The Right to housing is guaranteed by the Dutch Constitution. According to Art. 22§2, it shall be the concern of the authorities to provide sufficient living accommodation. Some aspects of the right to housing are also legally regulated.
In terms of the Council of Europe, The Netherlands ratified the Revised European Social Charter on 03/05/2006, accepting 97 of its 98 paragraphs, including the Article 31 on the right to housing. It accepted the Additional Protocol providing for a system of collective complaints on 03/05/2006, but has not yet made a declaration enabling national NGOs to submit collective complaints.
According to the Housing Act of 1901, housing associations are funded and regulated by the State to ensure that they meet national housing needs and increase the supply of affordable housing. Over the years, the associations have increasingly financed the buildings on their own and the government now provides individual subsidies to families that cannot afford the market rate rents.
Housing allowances are also being provided. These are regulated by the 1997 Housing Allowance Act, entitling all qualifying tenants who apply for the allowance to receive it. Moreover, tenants are in the position to challenge unreasonable rents through the Rent Tribunal Act. According to this Act, if a tenant chooses not to accept the rent set by his landlord, the tenant can ask the Rent Tribunal to set the rent (determined by a number of points based on the property’s size and quality). In addition, the Rent Tribunal Act mandates that rent can be increased for inflation once a year by an amount set by the Minister of Public Housing.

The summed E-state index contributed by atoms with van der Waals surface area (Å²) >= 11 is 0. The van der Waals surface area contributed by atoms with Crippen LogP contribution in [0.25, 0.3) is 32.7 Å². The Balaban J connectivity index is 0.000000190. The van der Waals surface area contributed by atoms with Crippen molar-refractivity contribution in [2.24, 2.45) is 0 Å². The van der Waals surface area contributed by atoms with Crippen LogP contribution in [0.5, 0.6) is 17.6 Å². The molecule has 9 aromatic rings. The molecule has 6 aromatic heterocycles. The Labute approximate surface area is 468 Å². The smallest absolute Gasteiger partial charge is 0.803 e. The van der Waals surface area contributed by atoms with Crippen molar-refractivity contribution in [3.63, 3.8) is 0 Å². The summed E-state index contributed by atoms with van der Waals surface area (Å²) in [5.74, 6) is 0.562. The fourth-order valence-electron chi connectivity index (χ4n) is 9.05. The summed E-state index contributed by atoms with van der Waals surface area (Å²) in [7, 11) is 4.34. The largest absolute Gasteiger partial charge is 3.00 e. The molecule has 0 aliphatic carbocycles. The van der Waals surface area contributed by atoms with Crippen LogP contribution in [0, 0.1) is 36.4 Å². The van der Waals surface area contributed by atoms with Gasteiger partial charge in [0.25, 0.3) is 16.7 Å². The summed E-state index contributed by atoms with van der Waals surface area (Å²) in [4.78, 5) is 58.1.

Few collective complaints have been initiated against the Netherlands. The Council of Europe recently ruled to accept a collective complaint filed by FEANTSA in the summer of 2012 (European Federation of National Organisations working with the Homeless (FEANTSA) v The Netherlands Complaint No. 86/2012), which concerns limitations to the ability of the homesless population to access emergency shelter due to residency restrictions, narrowly defined admissibility criteria and limitations on the ability of migrant workers to find housing.
- National report on the Art. 31 (Page 56 to 68)
- Conclusion from the Committee on Social Rights (Page 31 to 39)